A review of the new small press comic, The Great Unknown #1
Usually, the Introduction to a book or novel is skipped over by the masses. However, the Introduction to The Great Unknown is something that is insightful and informative, explaining what the nonprofit company Small Batch Comics is all about. The company aims to provide unknown comic creators a way to be exposed and published without the help of big comic companies. This seems like an obvious idea because of the self-publishing opportunities for more traditional novelists and indie musicians that already are established. For the world of comics however, this is a somewhat novel idea. Everyone who is into web comics has their favorite sites, but if one of those artists wanted to publish a collection of their works they would have to rely on larger companies to offer their services. Small Batch Comics aims to help bring the work of amazing writers to the masses for little to no cost, and that is an opportunity that has a lot of support from the community.
The Great Unknown is an anthology of 8 short stories varying in theme and drawing style. It starts off with a bang in the first story A Twelve Minute Revolution in Just Reading, by Darren Hupke & Vincent Tang. That is more than an expression; literally, the story’s first panel has the word “bang” in giant letters, which is probably why the editor chose it to start off the anthology. Other than the humorous start, which has more to do with the anthology than the story itself, it isn’t nearly as exciting a start as one would have hoped. A lot happens in regards to plot, including multiple gunshots, a Nazi, questionable science and an unknown villain that is referred to only by name. However, there is no connection with the characters to draw the reader in. There is clearly a lot of backstory missing that would otherwise connect the events that unfold for the reader. Mostly it just ends up being confusing and ends as suddenly as it starts, making it feel like a chapter in a larger story rather than something that stands alone to introduce the reader to something they may be interested in.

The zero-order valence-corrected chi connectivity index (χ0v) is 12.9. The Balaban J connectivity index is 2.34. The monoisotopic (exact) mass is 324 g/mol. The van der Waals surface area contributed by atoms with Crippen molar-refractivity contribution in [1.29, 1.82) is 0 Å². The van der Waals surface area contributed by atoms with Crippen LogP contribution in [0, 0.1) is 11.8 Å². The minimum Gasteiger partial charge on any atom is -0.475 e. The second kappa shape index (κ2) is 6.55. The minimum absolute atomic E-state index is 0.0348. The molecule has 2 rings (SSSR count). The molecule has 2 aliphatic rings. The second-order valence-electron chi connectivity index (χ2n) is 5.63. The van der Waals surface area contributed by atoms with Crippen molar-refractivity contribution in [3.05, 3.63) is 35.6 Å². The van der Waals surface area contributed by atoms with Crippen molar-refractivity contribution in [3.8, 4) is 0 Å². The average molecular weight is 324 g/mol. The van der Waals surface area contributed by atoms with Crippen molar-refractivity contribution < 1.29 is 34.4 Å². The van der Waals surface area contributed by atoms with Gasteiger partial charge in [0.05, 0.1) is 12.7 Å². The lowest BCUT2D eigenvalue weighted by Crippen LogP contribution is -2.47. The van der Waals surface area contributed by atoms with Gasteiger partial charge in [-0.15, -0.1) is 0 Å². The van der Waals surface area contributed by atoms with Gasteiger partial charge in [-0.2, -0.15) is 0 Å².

In contrast, Soupe Aux Champignons by Blas Bigatti & AntonioHG, was much more interesting and humorous and by far my personal favorite. This story is a fantasy about deep space travel, and a character being sent on a mission to a distant planet. The humor and plot are both driven by the events that happen on this particular mission that doesn’t go exactly as planned. It’s interesting, funny, and shocking at the same time. All in all, a recipe for something very entertaining.
In between each of the stories is a transition comic that is a little wacky and humorous, portraying various fake products in an older advertisement style that you would see in an old Life magazine. This is probably the best part of the anthology and was a good way to reset the reader between stories in a fun and non-traditional way. Each of the comics had a different theme, ranging from Nazis to a trip to the zoo. Although some of the stories were more entertaining or engaging than others, it is overall a good start to what hopefully will be a recurring publication of talented writers and illustrators. With such a wide range of themes and illustration styles, it’s worth at the very least getting your own copy and judging which one of the comics is your favorite.
3.5 out of 5 stars.